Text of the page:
Me, neither. :):)

the teachers in District 211 in Palatine make.

Excellent. Good pay for risking your life each working day........ :):):) Besides, they need to earn a lot to be able to pay property tax and tuition fees for their kids` good private education.... ):):)
jon357 74 | 21,808
11 Jan 2023 #49
One reason people come to teach in Poland is the relatively comfortable standard of living, the ease of travelling home and of course the fact that Poland is within easy reach of many other European countries.

And of course there are a possibly surprising number of people who work in training and education elsewhere who live in Poland and travel elsewhere for work

I've been recruiting recently for people to work 6 weeks at a time in Africa with 4 weeks off between rotations there. Several of the people who were/are interested are based in Poland but don't work there.
Novichok 5 | 7,712
11 Jan 2023 #50
Poland is within easy reach of many other European countries.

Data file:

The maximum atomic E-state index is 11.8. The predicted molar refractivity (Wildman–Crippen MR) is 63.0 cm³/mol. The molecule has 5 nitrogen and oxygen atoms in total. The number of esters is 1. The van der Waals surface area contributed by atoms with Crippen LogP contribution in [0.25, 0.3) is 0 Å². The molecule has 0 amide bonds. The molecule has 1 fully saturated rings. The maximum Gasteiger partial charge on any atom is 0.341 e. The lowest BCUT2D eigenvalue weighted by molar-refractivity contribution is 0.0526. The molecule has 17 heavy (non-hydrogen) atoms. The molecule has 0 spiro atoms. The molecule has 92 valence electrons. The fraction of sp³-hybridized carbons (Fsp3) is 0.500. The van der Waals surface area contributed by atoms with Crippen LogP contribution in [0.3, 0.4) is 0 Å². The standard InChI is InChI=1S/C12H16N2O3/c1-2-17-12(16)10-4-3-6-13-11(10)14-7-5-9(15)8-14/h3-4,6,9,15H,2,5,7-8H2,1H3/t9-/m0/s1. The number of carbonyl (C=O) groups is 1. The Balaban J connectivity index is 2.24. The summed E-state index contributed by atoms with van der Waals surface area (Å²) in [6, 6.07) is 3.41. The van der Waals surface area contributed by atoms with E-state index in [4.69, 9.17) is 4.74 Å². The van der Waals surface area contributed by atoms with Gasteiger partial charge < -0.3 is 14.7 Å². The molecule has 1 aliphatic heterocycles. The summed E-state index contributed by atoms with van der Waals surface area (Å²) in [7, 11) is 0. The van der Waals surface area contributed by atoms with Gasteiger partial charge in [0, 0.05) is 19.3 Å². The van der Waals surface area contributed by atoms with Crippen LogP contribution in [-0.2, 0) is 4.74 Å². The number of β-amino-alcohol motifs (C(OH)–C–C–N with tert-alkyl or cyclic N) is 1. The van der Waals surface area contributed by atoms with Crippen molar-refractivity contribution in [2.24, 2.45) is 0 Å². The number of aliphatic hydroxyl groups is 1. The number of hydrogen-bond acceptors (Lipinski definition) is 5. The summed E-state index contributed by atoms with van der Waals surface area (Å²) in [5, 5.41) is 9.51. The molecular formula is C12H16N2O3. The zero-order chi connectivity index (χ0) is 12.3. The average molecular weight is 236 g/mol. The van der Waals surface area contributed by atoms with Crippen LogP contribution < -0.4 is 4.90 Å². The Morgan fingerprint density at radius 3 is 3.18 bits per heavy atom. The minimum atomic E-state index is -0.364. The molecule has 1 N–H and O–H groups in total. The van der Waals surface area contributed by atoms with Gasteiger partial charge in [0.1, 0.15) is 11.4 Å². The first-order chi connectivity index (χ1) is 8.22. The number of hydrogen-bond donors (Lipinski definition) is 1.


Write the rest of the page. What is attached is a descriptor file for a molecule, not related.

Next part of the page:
...as opposed to faraway Germany?
jon357 74 | 21,808
11 Jan 2023 #51
Who mentioned Germany? Plenty of people live there too.

A pointless comment (and threads can survive well without your insane input) since we aren't talking about Germany however if you know any special reason to work teaching English in Germany rather than Poland, free l feel free to share your extensive experience teaching Germans and about the training and educational landscape there

Since you don't have any, all I'll say is thre points. Firstly, the market in cities is saturated there, secondly, there's good money teaching technical English however there is limited demand. Thirdly, many Teachers refuse to teach Germans. You would know why if you'd had them in a class.
Novichok 5 | 7,712
11 Jan 2023 #52
Who mentioned Germany?

I did to a pointless comment...

... that Poland is within easy reach of many other European countries.

...and relocating from point zero of Europe to its Eastern edges is a move up. Sure...You should have checked the restroom situation first.